Sunday, September 18, 2016

Praise and blame: the perception of differences.

Happiness or madness? Once  we’ve considered thinking, let’s take a look at not thinking. And the very first issue that needs to be explored is a question: what difference does this matter of thinking or not thinking make? So what, we should ask? As established in the post Thinking, The Buddha considered thinking so important that he said: “We are what we think. All that we are arises with our thoughts. With our thoughts, we make the world.” On the other hand the father of Zen (Bodhidharma) defined Zen as Not thinking. How do we put these two, apparently contradictory statements together? And, so what?

What do we know about Zen and how it influenced The Buddha? Zen was the means employed by The Buddha to realize his enlightenment. Having experience enlightenment he understood the root of all thinking and not thinking was his true, indiscriminate Self (or mind), where all is united⎯the wellspring of both nothing and everything. At this level of consciousness there is neither this, nor that (thinking or not thinking). You would be right to say such things as, I must deal with everyday craziness; I have a job to which I must attend and am surrounded by disagreeable people; I’m a practical person, the world seems to be going to Hell and I don’t have time or patience for esoteric, useless nonsense. 

In the Breakthrough Sermon, Bodhidharma said, “The mind is the root from which all things grow. If you can understand the mind, everything else is included. It’s like a tree. All of its fruit and flowers, its branches and leaves, depend on its root. If you nourish its root, a tree multiplies. If you cut its root, it dies. Those who understand the mind reach enlightenment with minimal effort. Those who don’t understand the mind practice in vain. Everything good and bad comes from your own mind. To find something beyond the mind is impossible.”

So how then is the mind to be understood? To begin to fathom the mind we must first consider which mind is up for consideration. I addressed that issue in a previous post True You and Me. Then we need to acknowledge the difference between a source and a manifestation. What we ordinarily consider our mind are manifestations (ideas, images, emotions: fleeting psychic phenomena, in other words thoughts and what results from thoughts). When such thoughts are rooted in fantasy, and the image of self, they are always unreal reflections that are self-centered. These thoughts emanate from the wrong root; the root of ego, and that emanation is self-centered bad fruit. The world created from this root is expressive of the nature of the root.

In the seventh chapter of Matthew, Jesus is on record of having said, “By their fruit you will recognize them. Do people pick grapes from thornbushes, or figs from thistles? Likewise, every good tree bears good fruit, but a bad tree bears bad fruit. A good tree cannot bear bad fruit, and a bad tree cannot bear good fruit.”  The point here is that the world we create with our thoughts is always a reflection of the root. The parallel here is that thoughts can grow into very different kinds of manifestations. The critical key is the nature of the root. If the root is the ego there is only one kind of fruit. To grow better fruit, it is necessary to dig deeper, down to the source of all thought or non-thoughts: our true mind.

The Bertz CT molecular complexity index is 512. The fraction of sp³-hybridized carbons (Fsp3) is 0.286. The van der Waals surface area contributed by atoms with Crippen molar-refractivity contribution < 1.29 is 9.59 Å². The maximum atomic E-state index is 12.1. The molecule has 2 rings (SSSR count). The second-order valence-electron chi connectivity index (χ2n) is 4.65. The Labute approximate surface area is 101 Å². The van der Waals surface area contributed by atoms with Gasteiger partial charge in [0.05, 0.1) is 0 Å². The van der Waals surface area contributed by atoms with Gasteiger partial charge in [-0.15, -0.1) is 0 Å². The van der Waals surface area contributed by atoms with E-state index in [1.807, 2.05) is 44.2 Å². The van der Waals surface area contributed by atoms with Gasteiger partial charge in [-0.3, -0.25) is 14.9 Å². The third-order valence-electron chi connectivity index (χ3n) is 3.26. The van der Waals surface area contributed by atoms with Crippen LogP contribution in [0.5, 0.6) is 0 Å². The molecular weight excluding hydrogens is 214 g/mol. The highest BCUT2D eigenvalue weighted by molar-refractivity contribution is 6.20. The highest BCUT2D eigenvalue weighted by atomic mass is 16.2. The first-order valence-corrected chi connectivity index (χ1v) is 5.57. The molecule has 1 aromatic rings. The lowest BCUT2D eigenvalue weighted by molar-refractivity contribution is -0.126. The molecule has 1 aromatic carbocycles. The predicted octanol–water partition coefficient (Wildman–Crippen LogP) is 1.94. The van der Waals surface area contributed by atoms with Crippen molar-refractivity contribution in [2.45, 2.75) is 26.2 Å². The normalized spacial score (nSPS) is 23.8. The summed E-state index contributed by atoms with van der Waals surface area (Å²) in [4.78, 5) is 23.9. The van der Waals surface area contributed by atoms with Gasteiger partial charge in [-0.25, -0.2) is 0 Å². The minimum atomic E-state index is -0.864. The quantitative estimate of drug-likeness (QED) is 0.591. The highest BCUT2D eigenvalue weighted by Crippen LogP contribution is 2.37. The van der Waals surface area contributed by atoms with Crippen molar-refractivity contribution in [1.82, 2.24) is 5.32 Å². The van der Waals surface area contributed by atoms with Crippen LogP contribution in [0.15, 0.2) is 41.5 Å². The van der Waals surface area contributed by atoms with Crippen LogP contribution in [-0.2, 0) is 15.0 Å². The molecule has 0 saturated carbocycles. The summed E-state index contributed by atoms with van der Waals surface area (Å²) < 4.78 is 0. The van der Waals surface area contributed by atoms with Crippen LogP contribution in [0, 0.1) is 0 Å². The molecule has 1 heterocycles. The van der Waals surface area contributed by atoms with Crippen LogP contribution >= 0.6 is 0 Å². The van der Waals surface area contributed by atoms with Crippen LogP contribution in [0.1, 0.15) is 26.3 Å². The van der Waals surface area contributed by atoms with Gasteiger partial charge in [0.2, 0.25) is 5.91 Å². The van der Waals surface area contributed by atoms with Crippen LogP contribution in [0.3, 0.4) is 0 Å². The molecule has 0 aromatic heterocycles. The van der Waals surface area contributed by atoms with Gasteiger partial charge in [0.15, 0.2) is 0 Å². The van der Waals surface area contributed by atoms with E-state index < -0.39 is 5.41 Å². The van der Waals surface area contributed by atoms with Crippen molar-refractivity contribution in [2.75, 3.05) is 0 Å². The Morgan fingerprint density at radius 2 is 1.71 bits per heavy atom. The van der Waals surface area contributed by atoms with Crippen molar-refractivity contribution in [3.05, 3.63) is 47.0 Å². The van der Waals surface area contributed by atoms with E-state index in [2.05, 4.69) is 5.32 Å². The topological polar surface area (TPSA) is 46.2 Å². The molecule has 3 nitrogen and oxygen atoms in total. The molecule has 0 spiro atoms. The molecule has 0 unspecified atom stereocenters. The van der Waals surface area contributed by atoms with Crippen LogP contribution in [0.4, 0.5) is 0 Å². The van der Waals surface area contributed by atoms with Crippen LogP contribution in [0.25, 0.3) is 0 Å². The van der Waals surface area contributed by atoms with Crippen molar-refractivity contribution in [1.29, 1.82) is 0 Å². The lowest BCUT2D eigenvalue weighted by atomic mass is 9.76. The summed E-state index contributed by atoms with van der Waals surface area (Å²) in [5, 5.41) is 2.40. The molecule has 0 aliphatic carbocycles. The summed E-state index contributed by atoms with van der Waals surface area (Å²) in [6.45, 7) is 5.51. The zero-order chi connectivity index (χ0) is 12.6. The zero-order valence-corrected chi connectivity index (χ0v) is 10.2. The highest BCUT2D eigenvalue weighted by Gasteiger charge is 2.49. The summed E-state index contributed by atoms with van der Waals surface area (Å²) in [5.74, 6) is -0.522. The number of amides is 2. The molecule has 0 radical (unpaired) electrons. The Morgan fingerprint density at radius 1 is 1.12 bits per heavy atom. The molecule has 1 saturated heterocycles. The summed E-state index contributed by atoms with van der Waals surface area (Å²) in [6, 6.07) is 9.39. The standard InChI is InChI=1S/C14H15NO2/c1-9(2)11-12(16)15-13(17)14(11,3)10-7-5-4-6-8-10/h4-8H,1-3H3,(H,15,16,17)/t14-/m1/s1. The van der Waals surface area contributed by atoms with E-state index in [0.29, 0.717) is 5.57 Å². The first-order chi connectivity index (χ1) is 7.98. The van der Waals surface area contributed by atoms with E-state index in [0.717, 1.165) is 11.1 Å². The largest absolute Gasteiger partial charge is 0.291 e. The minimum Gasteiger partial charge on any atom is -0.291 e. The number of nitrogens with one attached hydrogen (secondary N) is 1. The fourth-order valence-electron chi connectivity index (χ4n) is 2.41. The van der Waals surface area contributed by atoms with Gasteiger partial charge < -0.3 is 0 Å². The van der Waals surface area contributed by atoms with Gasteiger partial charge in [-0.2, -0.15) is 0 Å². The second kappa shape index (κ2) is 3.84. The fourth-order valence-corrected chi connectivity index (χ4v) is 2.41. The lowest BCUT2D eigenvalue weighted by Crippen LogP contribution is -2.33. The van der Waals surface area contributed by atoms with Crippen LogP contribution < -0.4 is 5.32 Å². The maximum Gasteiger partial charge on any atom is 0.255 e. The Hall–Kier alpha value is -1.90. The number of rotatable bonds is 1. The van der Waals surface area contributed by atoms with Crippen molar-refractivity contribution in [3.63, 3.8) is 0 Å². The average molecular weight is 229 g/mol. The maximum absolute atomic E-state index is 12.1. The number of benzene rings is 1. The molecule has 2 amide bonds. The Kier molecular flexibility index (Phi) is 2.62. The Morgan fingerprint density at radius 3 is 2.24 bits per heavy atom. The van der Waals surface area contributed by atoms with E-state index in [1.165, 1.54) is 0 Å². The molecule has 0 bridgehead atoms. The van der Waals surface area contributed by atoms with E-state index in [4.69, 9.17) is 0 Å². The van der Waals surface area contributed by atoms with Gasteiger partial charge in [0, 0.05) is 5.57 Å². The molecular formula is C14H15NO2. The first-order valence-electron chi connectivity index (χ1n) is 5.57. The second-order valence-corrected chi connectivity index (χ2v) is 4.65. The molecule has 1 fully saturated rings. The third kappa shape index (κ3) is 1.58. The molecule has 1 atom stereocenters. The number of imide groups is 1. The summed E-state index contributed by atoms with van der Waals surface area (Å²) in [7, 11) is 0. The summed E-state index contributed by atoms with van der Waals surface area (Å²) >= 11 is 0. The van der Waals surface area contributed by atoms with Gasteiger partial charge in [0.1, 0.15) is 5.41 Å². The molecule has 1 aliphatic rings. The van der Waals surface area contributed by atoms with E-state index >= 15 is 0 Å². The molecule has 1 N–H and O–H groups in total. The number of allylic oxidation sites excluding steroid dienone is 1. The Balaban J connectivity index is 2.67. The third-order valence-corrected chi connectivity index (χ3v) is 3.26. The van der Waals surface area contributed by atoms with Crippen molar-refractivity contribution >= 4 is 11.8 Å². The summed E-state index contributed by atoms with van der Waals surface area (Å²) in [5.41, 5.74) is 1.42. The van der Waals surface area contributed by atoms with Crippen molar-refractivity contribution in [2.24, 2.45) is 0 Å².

From the same Breakthrough Sermon Bodhidharma said: “If you use your mind (your rational mind) to study reality, you won’t understand either your mind (your true mind) or reality. If you study reality without using your mind (your rational mind), you’ll understand both.”

It becomes clear after reading Bodhidharma that he acknowledged both the true mind (where there is no discrimination) and the “everyday, quotidian rational mind” of discrimination. These two are present in us all. One is virtual and based on being able to discriminate one thing from another thing (and becomes the source of all conflict), and the true mind: the source of everything, where there is no discrimination and thus no conflict. For conflict to exist the perception of difference has to exist. If there is no perception of difference, there is no conflict.

So how is this understanding supposed to help us in everyday life? It helps us to recognize that we are all the same (conflicted at one level of consciousness that is actually virtual) and not conflicted or different at a deeper level of consciousness that is real. It puts everything into the proper alignment and perspective. When we find ourselves embroiled in conflict and adversity we need to notice which mind is the cause of the conflict. It can’t be the true mind since for conflict to arise, the perception of discriminate differences must exist. In the Laṅkāvatāra Sūtra it says, when referring to the true mind, “In this world whose nature is like a dream, there is place for praise and blame, but in the ultimate Reality of Dharmakaya (the true mind) which is far beyond the senses and the discriminating mind, what is there to praise?”

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